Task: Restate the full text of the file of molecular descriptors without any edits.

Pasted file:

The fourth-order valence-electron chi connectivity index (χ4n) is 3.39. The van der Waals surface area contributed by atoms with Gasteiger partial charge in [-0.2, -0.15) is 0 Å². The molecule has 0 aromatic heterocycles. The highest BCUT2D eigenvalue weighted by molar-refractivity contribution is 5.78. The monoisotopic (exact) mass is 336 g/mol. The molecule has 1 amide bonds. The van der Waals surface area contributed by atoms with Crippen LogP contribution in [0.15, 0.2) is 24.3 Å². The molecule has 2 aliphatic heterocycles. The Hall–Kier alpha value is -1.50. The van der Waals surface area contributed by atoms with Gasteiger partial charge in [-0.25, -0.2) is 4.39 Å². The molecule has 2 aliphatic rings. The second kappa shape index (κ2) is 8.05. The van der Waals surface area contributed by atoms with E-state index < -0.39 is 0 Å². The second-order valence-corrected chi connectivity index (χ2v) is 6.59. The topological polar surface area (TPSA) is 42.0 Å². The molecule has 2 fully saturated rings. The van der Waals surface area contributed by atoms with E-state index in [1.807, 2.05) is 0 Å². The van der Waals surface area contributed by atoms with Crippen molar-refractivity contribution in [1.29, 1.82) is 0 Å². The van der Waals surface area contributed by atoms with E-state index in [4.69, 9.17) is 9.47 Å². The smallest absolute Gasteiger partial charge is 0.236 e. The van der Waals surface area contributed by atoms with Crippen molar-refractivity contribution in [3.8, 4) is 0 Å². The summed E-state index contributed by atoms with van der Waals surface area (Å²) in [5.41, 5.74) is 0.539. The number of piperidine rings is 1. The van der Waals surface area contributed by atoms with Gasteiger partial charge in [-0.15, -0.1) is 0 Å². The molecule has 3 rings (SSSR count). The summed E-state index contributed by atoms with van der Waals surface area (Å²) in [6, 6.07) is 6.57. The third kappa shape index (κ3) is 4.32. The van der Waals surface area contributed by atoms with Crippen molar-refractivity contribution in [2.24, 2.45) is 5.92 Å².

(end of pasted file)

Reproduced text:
The fourth-order valence-electron chi connectivity index (χ4n) is 3.39. The van der Waals surface area contributed by atoms with Gasteiger partial charge in [-0.2, -0.15) is 0 Å². The molecule has 0 aromatic heterocycles. The highest BCUT2D eigenvalue weighted by molar-refractivity contribution is 5.78. The monoisotopic (exact) mass is 336 g/mol. The molecule has 1 amide bonds. The van der Waals surface area contributed by atoms with Crippen LogP contribution in [0.15, 0.2) is 24.3 Å². The molecule has 2 aliphatic heterocycles. The Hall–Kier alpha value is -1.50. The van der Waals surface area contributed by atoms with Gasteiger partial charge in [-0.25, -0.2) is 4.39 Å². The molecule has 2 aliphatic rings. The second kappa shape index (κ2) is 8.05. The van der Waals surface area contributed by atoms with E-state index < -0.39 is 0 Å². The second-order valence-corrected chi connectivity index (χ2v) is 6.59. The topological polar surface area (TPSA) is 42.0 Å². The molecule has 2 fully saturated rings. The van der Waals surface area contributed by atoms with E-state index in [1.807, 2.05) is 0 Å². The van der Waals surface area contributed by atoms with Crippen molar-refractivity contribution in [1.29, 1.82) is 0 Å². The van der Waals surface area contributed by atoms with E-state index in [4.69, 9.17) is 9.47 Å². The smallest absolute Gasteiger partial charge is 0.236 e. The van der Waals surface area contributed by atoms with Crippen molar-refractivity contribution in [3.8, 4) is 0 Å². The summed E-state index contributed by atoms with van der Waals surface area (Å²) in [5.41, 5.74) is 0.539. The number of piperidine rings is 1. The van der Waals surface area contributed by atoms with Gasteiger partial charge in [-0.15, -0.1) is 0 Å². The molecule has 3 rings (SSSR count). The summed E-state index contributed by atoms with van der Waals surface area (Å²) in [6, 6.07) is 6.57. The third kappa shape index (κ3) is 4.32. The van der Waals surface area contributed by atoms with Crippen molar-refractivity contribution in [2.24, 2.45) is 5.92 Å².